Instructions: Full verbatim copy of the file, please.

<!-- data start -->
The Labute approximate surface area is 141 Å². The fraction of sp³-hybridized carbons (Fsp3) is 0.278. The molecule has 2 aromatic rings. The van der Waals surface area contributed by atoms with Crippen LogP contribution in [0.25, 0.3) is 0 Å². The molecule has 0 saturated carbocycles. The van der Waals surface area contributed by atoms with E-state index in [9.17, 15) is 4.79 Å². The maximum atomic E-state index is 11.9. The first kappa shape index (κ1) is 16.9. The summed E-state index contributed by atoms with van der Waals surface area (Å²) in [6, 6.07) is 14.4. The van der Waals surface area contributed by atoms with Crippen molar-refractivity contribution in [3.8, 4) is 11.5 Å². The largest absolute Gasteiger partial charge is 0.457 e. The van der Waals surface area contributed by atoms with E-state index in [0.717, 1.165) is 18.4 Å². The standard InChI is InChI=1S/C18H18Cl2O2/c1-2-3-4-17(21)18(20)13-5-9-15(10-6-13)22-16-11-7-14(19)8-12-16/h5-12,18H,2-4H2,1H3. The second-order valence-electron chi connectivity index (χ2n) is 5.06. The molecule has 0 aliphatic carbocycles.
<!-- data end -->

The Labute approximate surface area is 141 Å². The fraction of sp³-hybridized carbons (Fsp3) is 0.278. The molecule has 2 aromatic rings. The van der Waals surface area contributed by atoms with Crippen LogP contribution in [0.25, 0.3) is 0 Å². The molecule has 0 saturated carbocycles. The van der Waals surface area contributed by atoms with E-state index in [9.17, 15) is 4.79 Å². The maximum atomic E-state index is 11.9. The first kappa shape index (κ1) is 16.9. The summed E-state index contributed by atoms with van der Waals surface area (Å²) in [6, 6.07) is 14.4. The van der Waals surface area contributed by atoms with Crippen molar-refractivity contribution in [3.8, 4) is 11.5 Å². The largest absolute Gasteiger partial charge is 0.457 e. The van der Waals surface area contributed by atoms with E-state index in [0.717, 1.165) is 18.4 Å². The standard InChI is InChI=1S/C18H18Cl2O2/c1-2-3-4-17(21)18(20)13-5-9-15(10-6-13)22-16-11-7-14(19)8-12-16/h5-12,18H,2-4H2,1H3. The second-order valence-electron chi connectivity index (χ2n) is 5.06. The molecule has 0 aliphatic carbocycles.